Rate
and of
Cmtransport
/C1 = PC= k(C1 - C2)
Passive Diffusion k will depend on the PC

Equilibrium: C1 = C2
Definition: Passive transport: Transport of the drug is driven by the concentration gradient of the drugAtacross
and Cm/Cthe
1 = PC
membrane, i.e. it is a spontaneous downhill process that dissipates the gradient. Aka goes from high to low []
5
Passive Diffusion Of Weak Acids And Bases Across Lipid Bilayers 5
• e.g. salicylic acid and diphenhydramine
Pharmacokinetics I 1/5/2018
Transport of a Weak Base
• These drugs exist as two species
 Water Transport of a Weak
PASSIVE
Base of Water
DIFFUSION
PASSIVE DIFFUSION of
- Water soluble, lipid insoluble, charged form (acid) WEAKLipid ACIDS and BASES
10-7 1 WEAK ACIDS and BASES
ACROSS LIPID 1BILAYERS 10
-7
- Potentially lipid soluble, uncharged form (base)
H+ ACROSS LIPID BILAYERSH+
• Ratio is 1 / 100 (due to 10^-9 = base/acid x 10^-7) Transport of a Weak Base
Water Water
• Charged species act as an anchor
PASSIVE

DIFFUSION of
Uncharged doesn’t bind as tightly and can go into 10 •Rate
-7 e.g. of
salicylic acid and diphenhydramine
transport
1
Lipid
1 10-7
WEAKmembrane
ACIDS=and BASES
neutral species/drug and can move to • e.g. salicylic
Hdepends
+ acid and diphenhydramine H+
on conc.
of the base (3p’s)
ACROSS LIPID
other BILAYERS
side, back in water. PASSIVE
It can then DIFFUSION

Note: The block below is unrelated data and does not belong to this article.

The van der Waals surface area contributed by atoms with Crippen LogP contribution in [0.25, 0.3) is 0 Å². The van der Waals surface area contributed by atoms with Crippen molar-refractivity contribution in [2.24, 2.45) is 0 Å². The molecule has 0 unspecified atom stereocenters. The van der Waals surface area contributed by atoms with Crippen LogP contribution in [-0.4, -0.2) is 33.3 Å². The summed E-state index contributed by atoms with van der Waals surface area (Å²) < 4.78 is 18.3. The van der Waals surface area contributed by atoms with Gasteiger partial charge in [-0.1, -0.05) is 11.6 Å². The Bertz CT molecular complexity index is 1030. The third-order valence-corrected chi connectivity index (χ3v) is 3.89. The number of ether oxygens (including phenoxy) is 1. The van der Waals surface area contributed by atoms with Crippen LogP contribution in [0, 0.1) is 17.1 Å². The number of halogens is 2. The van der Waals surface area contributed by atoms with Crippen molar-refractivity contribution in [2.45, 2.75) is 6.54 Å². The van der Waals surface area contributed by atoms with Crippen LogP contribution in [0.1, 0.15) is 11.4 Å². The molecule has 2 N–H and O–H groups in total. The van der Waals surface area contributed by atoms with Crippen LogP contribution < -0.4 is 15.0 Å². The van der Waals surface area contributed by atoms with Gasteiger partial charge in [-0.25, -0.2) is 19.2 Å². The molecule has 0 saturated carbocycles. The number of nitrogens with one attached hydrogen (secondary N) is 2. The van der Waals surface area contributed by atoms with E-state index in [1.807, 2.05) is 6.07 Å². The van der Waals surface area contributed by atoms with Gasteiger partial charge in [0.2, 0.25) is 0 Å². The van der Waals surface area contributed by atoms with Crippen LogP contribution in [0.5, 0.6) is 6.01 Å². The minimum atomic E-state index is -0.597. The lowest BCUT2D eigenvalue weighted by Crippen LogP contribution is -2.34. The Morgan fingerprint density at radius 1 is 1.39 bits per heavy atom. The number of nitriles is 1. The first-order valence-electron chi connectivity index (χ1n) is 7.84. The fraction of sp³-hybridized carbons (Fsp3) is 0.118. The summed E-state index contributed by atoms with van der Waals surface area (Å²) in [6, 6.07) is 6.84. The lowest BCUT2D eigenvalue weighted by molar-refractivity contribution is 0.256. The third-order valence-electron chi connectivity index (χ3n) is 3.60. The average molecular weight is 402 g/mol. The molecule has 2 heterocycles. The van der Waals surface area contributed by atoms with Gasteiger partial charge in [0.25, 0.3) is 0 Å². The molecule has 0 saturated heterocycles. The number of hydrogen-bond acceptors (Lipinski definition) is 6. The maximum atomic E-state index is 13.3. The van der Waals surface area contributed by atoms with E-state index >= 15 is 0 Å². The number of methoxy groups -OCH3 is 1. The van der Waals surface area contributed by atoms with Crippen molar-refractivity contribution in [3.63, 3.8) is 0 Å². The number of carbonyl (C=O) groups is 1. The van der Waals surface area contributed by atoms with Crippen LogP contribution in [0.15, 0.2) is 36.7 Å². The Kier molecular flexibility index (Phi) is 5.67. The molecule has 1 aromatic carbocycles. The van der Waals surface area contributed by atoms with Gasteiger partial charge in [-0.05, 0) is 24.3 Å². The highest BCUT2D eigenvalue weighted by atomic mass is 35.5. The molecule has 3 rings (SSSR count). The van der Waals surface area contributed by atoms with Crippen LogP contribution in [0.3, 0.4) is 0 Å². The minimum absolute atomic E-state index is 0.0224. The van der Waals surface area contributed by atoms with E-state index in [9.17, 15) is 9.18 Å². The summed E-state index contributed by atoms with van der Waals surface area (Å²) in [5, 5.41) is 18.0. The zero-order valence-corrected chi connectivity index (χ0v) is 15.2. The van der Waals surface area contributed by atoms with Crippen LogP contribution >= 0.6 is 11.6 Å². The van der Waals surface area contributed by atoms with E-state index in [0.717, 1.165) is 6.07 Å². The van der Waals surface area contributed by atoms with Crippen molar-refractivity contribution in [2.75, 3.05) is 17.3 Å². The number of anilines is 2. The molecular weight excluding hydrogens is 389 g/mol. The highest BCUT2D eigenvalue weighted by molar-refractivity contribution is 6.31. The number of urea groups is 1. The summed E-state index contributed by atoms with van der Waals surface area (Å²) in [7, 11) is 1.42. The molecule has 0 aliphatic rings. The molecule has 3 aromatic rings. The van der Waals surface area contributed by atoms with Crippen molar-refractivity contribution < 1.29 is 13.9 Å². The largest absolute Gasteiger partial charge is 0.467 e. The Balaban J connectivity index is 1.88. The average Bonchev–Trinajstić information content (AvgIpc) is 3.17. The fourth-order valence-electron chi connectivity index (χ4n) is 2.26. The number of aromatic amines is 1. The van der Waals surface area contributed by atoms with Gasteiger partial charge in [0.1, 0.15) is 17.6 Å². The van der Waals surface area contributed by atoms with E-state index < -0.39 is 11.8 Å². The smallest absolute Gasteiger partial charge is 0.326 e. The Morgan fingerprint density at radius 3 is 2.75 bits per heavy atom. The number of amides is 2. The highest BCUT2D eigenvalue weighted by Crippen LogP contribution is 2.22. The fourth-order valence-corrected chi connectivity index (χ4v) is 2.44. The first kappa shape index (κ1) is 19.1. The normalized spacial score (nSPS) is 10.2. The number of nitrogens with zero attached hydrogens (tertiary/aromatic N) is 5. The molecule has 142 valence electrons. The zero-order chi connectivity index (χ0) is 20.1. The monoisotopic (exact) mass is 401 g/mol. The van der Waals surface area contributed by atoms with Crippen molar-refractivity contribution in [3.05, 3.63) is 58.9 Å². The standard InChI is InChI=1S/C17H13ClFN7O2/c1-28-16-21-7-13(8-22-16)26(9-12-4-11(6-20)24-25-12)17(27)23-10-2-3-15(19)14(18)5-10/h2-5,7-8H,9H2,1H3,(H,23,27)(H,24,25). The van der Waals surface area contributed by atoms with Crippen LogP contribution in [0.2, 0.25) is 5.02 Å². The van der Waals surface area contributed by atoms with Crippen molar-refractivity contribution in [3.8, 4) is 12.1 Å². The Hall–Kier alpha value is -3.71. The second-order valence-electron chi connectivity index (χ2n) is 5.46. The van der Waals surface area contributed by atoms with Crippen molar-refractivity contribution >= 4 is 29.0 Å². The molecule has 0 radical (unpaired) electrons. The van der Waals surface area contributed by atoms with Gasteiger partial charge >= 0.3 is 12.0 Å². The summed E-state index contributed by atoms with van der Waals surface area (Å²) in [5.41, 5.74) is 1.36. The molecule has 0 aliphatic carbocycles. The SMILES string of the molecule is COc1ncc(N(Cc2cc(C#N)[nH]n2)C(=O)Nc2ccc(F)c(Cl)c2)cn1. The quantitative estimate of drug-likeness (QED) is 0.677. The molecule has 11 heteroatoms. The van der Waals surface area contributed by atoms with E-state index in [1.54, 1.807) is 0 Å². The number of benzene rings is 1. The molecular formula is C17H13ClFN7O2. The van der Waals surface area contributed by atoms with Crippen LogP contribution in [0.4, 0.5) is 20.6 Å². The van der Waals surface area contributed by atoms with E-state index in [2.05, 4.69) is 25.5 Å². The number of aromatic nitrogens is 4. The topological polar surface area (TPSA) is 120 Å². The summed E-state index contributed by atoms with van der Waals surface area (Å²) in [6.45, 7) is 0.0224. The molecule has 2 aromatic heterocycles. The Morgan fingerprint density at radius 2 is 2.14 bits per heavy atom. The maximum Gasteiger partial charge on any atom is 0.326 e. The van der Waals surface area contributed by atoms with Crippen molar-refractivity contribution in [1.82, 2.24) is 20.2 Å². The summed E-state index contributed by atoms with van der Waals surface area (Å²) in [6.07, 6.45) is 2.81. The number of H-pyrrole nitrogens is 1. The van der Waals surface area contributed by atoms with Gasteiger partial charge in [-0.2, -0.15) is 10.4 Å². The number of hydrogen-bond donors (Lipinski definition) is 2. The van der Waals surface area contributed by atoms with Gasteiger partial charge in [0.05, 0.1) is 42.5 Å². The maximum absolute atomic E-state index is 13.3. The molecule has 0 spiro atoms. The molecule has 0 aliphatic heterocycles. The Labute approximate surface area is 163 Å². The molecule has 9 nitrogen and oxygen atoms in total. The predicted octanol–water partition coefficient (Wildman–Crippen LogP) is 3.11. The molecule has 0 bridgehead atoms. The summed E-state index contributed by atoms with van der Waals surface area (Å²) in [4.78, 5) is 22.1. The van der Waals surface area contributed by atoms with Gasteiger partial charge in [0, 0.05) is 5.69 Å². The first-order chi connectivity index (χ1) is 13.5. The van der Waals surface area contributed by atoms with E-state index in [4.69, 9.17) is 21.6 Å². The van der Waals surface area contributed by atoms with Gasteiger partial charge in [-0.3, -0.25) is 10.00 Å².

bind to protonof
Rate of transport
on other side => chargedWEAK species.ACIDS and BASES depends on conc.
• Charged species can’t crossACROSSbecause of lipid
LIPID bilayer
BILAYERS 100 H+ H+ H+
of the base (3p’s) 100
• Tighter it binds = higher PKa
100 H+ H+ H+ 100
e.g. salicylic
- acid andondiphenhydramine
Depends partition coefficient
• Rate of transport = •howe.g.fast species
salicylic acidcan
andcross lipid bilayer • These drugs exist as two species
diphenhydramine
- PKa •Water
– Water soluble, These
lipiddrugs exist ascharged
Transport
insoluble, oftwo species
a Weak Acid(acid)Water
form
- pH – Water
1 soluble, lipid insoluble, charged form (acid)
– Potentially lipid soluble, uncharged form (base)
- Partition coefficient. Water –
HOTransport of a Weak Acid
Potentially lipid soluble, uncharged HOform (base)
1
Water
1 Rate of transport
Transport of a Weak Acid HO depends on conc. HO 1
of the acid (3 p’s)
• These drugs exist as two species
 10 -7 10000
10-7
- Potentially lipid soluble, uncharged form (acid)
 Rate of 10000
transport
+
H depends - O on conc.- O H + -O
- Water soluble, lipid insoluble, charged form (base) of the acid (3 p’s)
• What happens Water Transport of a Weak Acid
if the pH is not the same on each side ofWater the
Lipid
10 -7 10000
10-7 10000
• These drugs exist as two species
Transport of a WeakHOAcid
membrane? 1
Water HO 1 H+ - O – Potentially - lipid
O soluble, uncharged H+ form- (acid)O
- Effect of pH gradients on the equilibrium distribution of weak
1 – Water soluble,What lipid
Lipid happens
insoluble, charged form (base)
acids and bases Rate of transport
• Charged particles takes HOtoodepends
much 1onenergy
conc. to cross barrier and neutral species
• Thesewilldrugsreadily if the
exist crosspH is
as two not the same
species
of the acid (3 p’s)
What
– Potentially
on each
lipidhappens
side of the membrane?